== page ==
However, as a stand-alone crime novel, and police procedural, It holds it’s own. Lucas Davenport is a burned out, near suicidal, Minneapolis detective who ends up being handed a mission, which he accepts…Like all of our reader ilk. we like our hero’s complicated…The more so, the better. This guy truly fits the bill. Great villains….Doc Bekker took more drugs than any villain in History…and “Druze” became Doc’s willing oaf…..and an ending that will kill ‘ya.
Got to read more of these to find what led up to this. 01/06 DOC

EYES OF THE INNOCENT by Brad Parks: Carter Ross, Newark reporter, returns in this sophomore effort from the Shamus & Nero Wolfe Award winning author of Faces of the Gone. A house fire kills two children and a city councilman goes missing, yet there are still laughs in this twisty crime novel. Ross is ordered to write the annual story about the dangers of space heaters and to take along the newest intern, Lauren “Sweet Thang” McMillan, a good looking ditzy blonde who turns out to have a gift for getting people to talk. Murder and mayhem ensue, and Ross hooks up with the detective on the case to get the crimes solved. Parks has a real gift for taking dark subject matter, lightening it up with humor, and turning it into a hell of a page turner. Looking forward to the next book for sure. 02/11 Stacy Alesi, AKA The BookBitch

The Eyre Affair by Jasper Fforde: This book is a gift for anyone literary on your list. One of the most creative and clever genre-defying books to show up on a bookshelf in a very long time, encompassing murder and mystery, time travel and other elements of sci-fi, along with enough literary references, both obscure and popular, to make any literati feel smug. Don’t miss it.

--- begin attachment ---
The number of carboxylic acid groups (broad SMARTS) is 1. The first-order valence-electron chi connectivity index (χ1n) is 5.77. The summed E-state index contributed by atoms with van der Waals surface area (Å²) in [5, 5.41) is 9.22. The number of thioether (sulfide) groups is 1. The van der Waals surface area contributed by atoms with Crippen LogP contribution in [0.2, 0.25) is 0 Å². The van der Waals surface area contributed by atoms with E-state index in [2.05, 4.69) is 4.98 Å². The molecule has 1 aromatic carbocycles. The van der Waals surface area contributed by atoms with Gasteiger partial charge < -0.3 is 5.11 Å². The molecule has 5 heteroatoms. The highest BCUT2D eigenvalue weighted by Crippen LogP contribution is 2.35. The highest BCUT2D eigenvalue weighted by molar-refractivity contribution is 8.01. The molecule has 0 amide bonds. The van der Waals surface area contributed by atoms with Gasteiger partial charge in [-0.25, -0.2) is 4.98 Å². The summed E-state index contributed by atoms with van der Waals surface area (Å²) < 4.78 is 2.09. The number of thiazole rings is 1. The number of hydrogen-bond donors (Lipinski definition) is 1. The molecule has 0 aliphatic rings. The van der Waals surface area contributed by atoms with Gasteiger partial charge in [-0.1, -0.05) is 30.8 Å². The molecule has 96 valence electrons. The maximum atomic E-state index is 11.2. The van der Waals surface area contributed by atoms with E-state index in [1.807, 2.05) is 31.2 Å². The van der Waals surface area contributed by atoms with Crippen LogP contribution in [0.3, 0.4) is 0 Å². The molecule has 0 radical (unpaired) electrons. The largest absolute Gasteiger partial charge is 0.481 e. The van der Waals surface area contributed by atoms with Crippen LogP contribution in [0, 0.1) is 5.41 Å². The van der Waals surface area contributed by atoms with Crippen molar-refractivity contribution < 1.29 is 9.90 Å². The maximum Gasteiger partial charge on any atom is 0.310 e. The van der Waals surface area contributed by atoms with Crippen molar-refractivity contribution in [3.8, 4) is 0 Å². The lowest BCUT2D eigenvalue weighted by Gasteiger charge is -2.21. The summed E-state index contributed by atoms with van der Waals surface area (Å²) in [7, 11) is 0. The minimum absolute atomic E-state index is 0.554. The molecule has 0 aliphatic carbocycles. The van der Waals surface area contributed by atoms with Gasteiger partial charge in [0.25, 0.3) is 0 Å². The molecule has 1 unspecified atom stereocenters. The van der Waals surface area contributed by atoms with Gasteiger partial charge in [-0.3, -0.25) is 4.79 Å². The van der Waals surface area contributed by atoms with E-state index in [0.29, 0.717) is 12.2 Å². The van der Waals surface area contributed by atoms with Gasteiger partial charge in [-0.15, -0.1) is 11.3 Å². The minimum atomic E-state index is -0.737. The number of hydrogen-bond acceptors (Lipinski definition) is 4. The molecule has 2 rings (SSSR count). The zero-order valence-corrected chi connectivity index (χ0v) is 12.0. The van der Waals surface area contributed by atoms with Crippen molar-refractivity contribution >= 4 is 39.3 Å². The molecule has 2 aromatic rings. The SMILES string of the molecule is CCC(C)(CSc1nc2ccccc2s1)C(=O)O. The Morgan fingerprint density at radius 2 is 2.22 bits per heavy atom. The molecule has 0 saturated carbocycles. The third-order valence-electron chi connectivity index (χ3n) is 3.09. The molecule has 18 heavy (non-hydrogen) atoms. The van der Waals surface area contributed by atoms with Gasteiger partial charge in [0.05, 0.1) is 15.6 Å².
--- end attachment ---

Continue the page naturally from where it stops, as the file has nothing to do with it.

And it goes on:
THE EZEKIAL OPTION by Joel C. Rosenberg: Also known as the book that is impossible to describe. On one level it’s a thriller not unlike some of the later ones written by Tom Clancy. Presidential adviser Jon Bennett and his fiancé beautiful CIA agent Erin McCoy are in the middle of the action – a coup in Russia, war in the Middle East, oil driven terrorism. All are familiar. However, there is also Dr. Eliezer Mordechai, former head of the Mossad and now a Christian, who opines, “The Scriptures were coming alive.” He prepares a 37-page Bible-based brief known as “The Ezekiel Option,” which postulates that supernatural powers will eliminate Israel’s enemies. Is it the Apocalypse? Is scriptural prophecy being fulfilled in today’s newspapers? To sum it up succinctly, disturbing. 02/07 Jack Quick